’Tis the Season to Sweat Out your Demons by da-AL

Thank you, Ryan McGuire of Gratisography.com
Thank you, Ryan McGuire of Gratisography.com

“These people are nuts,” I thought when I first heard about Bikram yoga.

Little did I know…

That I’d be doing it myself a couple of years later — desperate for anything that would make me feel like I was living rather than dying.

Cancer. That’s what drove me to try anything — even Bikram! I’d found a lump, had it biopsied, had gotten the terrible news, and now, several days later, cancer was all I could think of. Day and night? Night and day? 24/7? Hell no. More like 48/7.

Bikram is tough — the heat, the poses, everything. All classes are considered beginner level, but just getting through the heat definitely takes extra strength — or in my case, absolute end-of-the-rope desperation — to get through.

The poses are challenging, but to Bikram’s credit, they’re only as challenging as one makes them. What matters is how hard you push yourself.

I pushed myself as if my life depended on those poses, because they did. My mental health decimated by cancer, Bikram made me focus. Each 90-minute class was a mental vacation — being forced to get  through that heat, to truly listen to instructors, since they don’t demonstrate poses — made me not think about cancer. What a relief! As treacherous those 90 minutes were, they were also a refuge. A respite from contemplating the myriad decisions I needed to make for my grim situation. I’m not great at meditation, but the classes taught me laser focus!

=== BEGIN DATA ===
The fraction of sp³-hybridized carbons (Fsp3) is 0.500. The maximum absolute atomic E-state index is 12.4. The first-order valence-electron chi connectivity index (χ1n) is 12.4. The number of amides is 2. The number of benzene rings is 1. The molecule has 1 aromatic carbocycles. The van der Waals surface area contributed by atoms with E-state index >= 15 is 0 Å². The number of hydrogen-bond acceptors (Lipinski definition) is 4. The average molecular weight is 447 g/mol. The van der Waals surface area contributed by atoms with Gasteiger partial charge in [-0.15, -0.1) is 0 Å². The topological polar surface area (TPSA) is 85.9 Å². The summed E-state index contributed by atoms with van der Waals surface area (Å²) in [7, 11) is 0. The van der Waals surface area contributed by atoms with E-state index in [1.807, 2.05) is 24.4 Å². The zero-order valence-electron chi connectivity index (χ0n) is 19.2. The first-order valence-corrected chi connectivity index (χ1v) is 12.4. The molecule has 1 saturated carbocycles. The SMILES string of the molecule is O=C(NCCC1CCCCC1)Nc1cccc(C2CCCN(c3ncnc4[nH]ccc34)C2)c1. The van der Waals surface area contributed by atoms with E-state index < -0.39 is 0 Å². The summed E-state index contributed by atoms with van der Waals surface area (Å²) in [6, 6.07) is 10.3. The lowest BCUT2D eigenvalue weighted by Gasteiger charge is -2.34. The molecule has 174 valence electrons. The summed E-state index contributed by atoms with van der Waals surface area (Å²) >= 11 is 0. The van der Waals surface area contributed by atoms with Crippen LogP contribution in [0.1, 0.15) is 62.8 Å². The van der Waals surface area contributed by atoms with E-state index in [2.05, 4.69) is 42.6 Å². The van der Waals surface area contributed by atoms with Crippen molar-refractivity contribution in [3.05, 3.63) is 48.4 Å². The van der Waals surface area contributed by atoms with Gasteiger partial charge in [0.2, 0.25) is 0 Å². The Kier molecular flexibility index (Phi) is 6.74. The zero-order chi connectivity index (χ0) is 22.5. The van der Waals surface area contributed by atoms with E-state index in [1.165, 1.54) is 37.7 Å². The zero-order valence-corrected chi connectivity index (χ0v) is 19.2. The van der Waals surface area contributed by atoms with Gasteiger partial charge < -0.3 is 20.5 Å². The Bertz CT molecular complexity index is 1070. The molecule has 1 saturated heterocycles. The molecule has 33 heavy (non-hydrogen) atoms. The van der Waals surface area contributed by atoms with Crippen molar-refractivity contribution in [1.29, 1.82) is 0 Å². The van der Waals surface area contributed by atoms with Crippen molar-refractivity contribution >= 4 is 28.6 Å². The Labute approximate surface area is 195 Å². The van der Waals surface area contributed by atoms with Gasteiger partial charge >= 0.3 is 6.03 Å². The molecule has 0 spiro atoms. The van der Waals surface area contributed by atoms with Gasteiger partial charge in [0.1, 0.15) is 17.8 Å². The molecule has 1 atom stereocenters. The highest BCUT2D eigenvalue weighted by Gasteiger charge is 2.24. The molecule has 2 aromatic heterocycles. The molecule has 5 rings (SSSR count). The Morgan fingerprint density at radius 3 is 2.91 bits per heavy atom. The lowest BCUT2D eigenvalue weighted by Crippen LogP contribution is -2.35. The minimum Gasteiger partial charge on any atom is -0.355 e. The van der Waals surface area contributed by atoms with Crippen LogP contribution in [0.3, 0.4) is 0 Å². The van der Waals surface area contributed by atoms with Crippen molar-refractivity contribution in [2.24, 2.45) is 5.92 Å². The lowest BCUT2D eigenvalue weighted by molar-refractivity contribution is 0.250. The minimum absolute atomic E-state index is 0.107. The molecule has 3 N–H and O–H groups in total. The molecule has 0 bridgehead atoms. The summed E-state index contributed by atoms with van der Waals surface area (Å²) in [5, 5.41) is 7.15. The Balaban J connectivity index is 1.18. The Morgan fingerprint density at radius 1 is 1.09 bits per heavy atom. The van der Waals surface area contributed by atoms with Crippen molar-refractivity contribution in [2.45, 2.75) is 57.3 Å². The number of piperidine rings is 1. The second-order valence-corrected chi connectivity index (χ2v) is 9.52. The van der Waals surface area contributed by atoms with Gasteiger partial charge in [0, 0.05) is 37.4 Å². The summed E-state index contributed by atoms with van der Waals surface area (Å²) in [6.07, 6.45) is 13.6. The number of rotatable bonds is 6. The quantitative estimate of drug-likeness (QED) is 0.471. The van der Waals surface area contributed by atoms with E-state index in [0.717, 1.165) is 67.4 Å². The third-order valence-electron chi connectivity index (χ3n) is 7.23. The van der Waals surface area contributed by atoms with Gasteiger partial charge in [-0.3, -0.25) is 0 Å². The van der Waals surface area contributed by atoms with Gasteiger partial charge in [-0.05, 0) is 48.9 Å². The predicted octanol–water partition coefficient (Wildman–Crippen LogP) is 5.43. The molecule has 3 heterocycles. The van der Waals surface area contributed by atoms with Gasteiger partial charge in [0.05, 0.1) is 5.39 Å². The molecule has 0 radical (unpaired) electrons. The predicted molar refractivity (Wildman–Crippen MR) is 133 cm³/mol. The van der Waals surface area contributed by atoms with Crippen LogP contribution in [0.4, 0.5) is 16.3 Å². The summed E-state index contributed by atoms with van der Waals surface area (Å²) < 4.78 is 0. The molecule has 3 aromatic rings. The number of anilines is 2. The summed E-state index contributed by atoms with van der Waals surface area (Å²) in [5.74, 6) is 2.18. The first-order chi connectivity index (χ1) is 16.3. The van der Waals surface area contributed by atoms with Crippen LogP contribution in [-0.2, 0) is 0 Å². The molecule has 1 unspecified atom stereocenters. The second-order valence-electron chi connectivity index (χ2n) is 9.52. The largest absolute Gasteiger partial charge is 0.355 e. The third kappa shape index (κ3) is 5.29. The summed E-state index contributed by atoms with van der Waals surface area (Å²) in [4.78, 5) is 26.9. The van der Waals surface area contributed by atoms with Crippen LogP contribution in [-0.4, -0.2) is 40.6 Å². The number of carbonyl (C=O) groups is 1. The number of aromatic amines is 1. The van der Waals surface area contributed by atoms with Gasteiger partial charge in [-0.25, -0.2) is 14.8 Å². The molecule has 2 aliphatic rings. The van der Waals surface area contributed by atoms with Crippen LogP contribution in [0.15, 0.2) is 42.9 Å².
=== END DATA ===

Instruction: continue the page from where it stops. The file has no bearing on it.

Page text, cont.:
In an hour and a half, my body, my mind, and my soul were pummeled. Sweat rained out of me. As my body became strong, balanced, flexible, and focused, so did the rest of me.

“Bikram’s Beginning Yoga Class,” the book Bikram Choudhury published with the help of Bonnie Jones Reynolds, helped speed the process.


It’s everything one could need from such a book! Without wasting a lot of ink, paper, and the reader’s time, it starts with how Bikram put together his workout. Then explains the do’s and don’ts of the 26-pose routine he designed to address every part of the body. In his words, the sequence heals one “head to toes, bones to skin.”

Photos abound to thoroughly demonstrate poses, some modeled by 1970s celebrities, such as Dick of the Smothers Brothers in his Speedos.

Thank goodness for the non-celebs in it, too. They illustrate how women and men, oldsters and youngsters, huge and petite, can do this yoga! Simple, direct, straightforward, and best of all, inspiring and effective.

All yogas have benefitted me more than no yogas. Here’s the great friendly place I currently attend that even offers a free class a month.

Here’s where I talk more about cancer and about the wonder of public libraries that house many more marvels besides this book.

What’s worked best for you to stay mentally and physically fit?